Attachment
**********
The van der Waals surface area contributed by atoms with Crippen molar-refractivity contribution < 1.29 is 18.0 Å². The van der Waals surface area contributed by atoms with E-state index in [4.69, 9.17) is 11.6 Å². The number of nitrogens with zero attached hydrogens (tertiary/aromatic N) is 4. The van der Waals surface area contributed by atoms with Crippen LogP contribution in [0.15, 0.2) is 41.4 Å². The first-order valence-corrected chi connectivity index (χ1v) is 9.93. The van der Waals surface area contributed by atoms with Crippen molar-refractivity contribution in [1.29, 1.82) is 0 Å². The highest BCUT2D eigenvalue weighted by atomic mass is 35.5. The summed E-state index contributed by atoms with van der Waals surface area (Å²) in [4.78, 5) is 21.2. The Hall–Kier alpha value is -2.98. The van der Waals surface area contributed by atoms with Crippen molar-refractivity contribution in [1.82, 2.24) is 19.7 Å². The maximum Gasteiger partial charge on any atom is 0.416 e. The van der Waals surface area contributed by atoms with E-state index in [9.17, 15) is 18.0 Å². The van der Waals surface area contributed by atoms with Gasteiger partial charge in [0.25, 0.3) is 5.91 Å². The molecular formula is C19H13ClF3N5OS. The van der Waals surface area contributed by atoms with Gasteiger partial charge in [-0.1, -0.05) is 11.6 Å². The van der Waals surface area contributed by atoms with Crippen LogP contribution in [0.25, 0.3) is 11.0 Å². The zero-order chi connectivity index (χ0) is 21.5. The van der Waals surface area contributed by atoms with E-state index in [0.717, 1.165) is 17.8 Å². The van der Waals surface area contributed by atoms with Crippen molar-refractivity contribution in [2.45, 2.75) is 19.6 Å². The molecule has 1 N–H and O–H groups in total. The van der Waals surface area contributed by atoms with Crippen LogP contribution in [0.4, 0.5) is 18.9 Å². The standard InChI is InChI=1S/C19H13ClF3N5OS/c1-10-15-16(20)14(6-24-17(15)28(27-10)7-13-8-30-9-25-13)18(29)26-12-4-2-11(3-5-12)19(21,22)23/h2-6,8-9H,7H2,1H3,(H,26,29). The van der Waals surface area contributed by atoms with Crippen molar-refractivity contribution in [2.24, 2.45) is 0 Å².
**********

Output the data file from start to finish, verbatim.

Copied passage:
The van der Waals surface area contributed by atoms with Crippen molar-refractivity contribution < 1.29 is 18.0 Å². The van der Waals surface area contributed by atoms with E-state index in [4.69, 9.17) is 11.6 Å². The number of nitrogens with zero attached hydrogens (tertiary/aromatic N) is 4. The van der Waals surface area contributed by atoms with Crippen LogP contribution in [0.15, 0.2) is 41.4 Å². The first-order valence-corrected chi connectivity index (χ1v) is 9.93. The van der Waals surface area contributed by atoms with Crippen molar-refractivity contribution in [1.29, 1.82) is 0 Å². The highest BCUT2D eigenvalue weighted by atomic mass is 35.5. The summed E-state index contributed by atoms with van der Waals surface area (Å²) in [4.78, 5) is 21.2. The Hall–Kier alpha value is -2.98. The van der Waals surface area contributed by atoms with Crippen molar-refractivity contribution in [1.82, 2.24) is 19.7 Å². The maximum Gasteiger partial charge on any atom is 0.416 e. The van der Waals surface area contributed by atoms with E-state index in [9.17, 15) is 18.0 Å². The van der Waals surface area contributed by atoms with Gasteiger partial charge in [0.25, 0.3) is 5.91 Å². The molecular formula is C19H13ClF3N5OS. The van der Waals surface area contributed by atoms with Gasteiger partial charge in [-0.1, -0.05) is 11.6 Å². The van der Waals surface area contributed by atoms with Crippen LogP contribution in [0.25, 0.3) is 11.0 Å². The zero-order chi connectivity index (χ0) is 21.5. The van der Waals surface area contributed by atoms with E-state index in [0.717, 1.165) is 17.8 Å². The van der Waals surface area contributed by atoms with Crippen molar-refractivity contribution in [2.45, 2.75) is 19.6 Å². The molecule has 1 N–H and O–H groups in total. The van der Waals surface area contributed by atoms with Crippen LogP contribution in [0.4, 0.5) is 18.9 Å². The standard InChI is InChI=1S/C19H13ClF3N5OS/c1-10-15-16(20)14(6-24-17(15)28(27-10)7-13-8-30-9-25-13)18(29)26-12-4-2-11(3-5-12)19(21,22)23/h2-6,8-9H,7H2,1H3,(H,26,29). The van der Waals surface area contributed by atoms with Crippen molar-refractivity contribution in [2.24, 2.45) is 0 Å².